Reducing Undesired Solubility of Squarephaneic Tetraimide for Use as an Organic Battery Electrode Material

Bowen Ding, Manik Bhosale, Troy Bennett, Martin Heeney, Felix Plasser, Birgit Esser, Florian Glöcklhofer

Research output: Contribution to journalArticlepeer-review


Locally aromatic alkyl-N-substituted squarephaneic tetraimide (SqTI) conjugated macrocycles are four-electron reducible, owing to global aromaticity and presumed global Baird aromaticity of the dianion and tetraanion states, respectively. However, their good solubility inhibits their application as a battery electrode material. By applying sidechain removal as a strategy to reduce SqTI solubility, we report the development of its unsubstituted derivative SqTI-H, which was obtained directly from squarephaneic tetraanhydride by facile treatment with hexamethyldisilazane and MeOH. Compared to alkyl-N-substituted SqTI-Rs, SqTI-H exhibited further improved thermal stability and low neutral state solubility in most common organic solvents, owing to computationally demonstrated hydrogen-bonding capabilities emanating from each imide position on SqTI-H. Reversible solid state electrochemical reduction of SqTI-H to the globally aromatic dianion state was also observed at -1.25 V vs. Fc/Fc+, which could be further reduced in two stages. Preliminary testing of SqTI-H in composite electrodes for lithium-organic half cells uncovered imperfect cycling performance, which may be explained by persistent solubility of reduced states, necessitating further optimisation of electrode fabrication procedures to attain maximum performance.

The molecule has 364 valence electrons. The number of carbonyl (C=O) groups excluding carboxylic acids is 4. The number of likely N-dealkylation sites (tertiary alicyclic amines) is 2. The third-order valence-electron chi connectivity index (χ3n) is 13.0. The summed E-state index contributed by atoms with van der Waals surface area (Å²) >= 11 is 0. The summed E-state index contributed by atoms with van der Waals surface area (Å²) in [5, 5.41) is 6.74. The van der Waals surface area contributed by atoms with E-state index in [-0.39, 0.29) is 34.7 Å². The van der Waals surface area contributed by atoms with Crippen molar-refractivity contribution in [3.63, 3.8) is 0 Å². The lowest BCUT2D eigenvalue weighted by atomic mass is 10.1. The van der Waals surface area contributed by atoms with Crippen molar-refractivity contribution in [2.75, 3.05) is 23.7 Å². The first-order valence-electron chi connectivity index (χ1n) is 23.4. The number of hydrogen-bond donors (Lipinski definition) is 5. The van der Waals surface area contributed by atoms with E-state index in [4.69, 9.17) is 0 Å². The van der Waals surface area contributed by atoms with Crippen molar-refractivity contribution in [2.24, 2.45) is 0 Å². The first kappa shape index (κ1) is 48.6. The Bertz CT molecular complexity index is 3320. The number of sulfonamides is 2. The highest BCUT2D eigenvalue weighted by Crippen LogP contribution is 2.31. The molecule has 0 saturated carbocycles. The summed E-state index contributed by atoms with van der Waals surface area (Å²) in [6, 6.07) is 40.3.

Original languageEnglish (US)
JournalFaraday Discussions
StatePublished - Aug 17 2023

Bibliographical note

KAUST Repository Item: Exported on 2023-08-31
Acknowledgements: This work was supported by the Austrian Science Fund (FWF), under project number J 4463. B.D. acknowledges funding via the President’s PhD Scholarship Scheme. This work contributes to the research performed at CELEST (Center for Electrochemical Energy Storage Ulm-Karlsruhe) and was partially funded by the German Research Foundation (DFG) under Project ID 390874152 (POLiS Cluster of Excellence, EXC 2154).

ASJC Scopus subject areas

  • Physical and Theoretical Chemistry


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